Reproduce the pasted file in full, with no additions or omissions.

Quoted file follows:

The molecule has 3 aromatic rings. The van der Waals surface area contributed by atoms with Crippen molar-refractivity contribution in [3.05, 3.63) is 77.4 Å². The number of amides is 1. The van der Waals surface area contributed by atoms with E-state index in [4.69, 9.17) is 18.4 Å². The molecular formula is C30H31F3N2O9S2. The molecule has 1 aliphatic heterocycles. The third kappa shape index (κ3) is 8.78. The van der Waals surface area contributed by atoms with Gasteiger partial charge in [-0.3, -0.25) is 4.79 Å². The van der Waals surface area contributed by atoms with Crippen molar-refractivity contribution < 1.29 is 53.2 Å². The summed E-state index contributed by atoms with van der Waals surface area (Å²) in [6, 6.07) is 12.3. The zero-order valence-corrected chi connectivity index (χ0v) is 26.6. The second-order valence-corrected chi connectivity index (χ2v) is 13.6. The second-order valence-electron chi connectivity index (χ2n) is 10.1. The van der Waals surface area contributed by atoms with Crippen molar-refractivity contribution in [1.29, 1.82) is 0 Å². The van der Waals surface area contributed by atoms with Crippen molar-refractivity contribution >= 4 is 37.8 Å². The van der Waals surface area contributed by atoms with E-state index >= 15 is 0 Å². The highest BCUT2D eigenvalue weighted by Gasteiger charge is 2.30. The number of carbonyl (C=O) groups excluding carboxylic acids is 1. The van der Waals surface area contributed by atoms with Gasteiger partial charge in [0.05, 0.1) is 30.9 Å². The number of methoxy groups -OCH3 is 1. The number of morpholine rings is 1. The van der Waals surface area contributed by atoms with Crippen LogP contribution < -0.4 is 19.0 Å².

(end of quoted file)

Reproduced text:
The molecule has 3 aromatic rings. The van der Waals surface area contributed by atoms with Crippen molar-refractivity contribution in [3.05, 3.63) is 77.4 Å². The number of amides is 1. The van der Waals surface area contributed by atoms with E-state index in [4.69, 9.17) is 18.4 Å². The molecular formula is C30H31F3N2O9S2. The molecule has 1 aliphatic heterocycles. The third kappa shape index (κ3) is 8.78. The van der Waals surface area contributed by atoms with Gasteiger partial charge in [-0.3, -0.25) is 4.79 Å². The van der Waals surface area contributed by atoms with Crippen molar-refractivity contribution < 1.29 is 53.2 Å². The summed E-state index contributed by atoms with van der Waals surface area (Å²) in [6, 6.07) is 12.3. The zero-order valence-corrected chi connectivity index (χ0v) is 26.6. The second-order valence-corrected chi connectivity index (χ2v) is 13.6. The second-order valence-electron chi connectivity index (χ2n) is 10.1. The van der Waals surface area contributed by atoms with Crippen molar-refractivity contribution in [1.29, 1.82) is 0 Å². The van der Waals surface area contributed by atoms with Crippen molar-refractivity contribution >= 4 is 37.8 Å². The van der Waals surface area contributed by atoms with E-state index >= 15 is 0 Å². The highest BCUT2D eigenvalue weighted by Gasteiger charge is 2.30. The number of carbonyl (C=O) groups excluding carboxylic acids is 1. The van der Waals surface area contributed by atoms with Gasteiger partial charge in [0.05, 0.1) is 30.9 Å². The number of methoxy groups -OCH3 is 1. The number of morpholine rings is 1. The van der Waals surface area contributed by atoms with Crippen LogP contribution < -0.4 is 19.0 Å².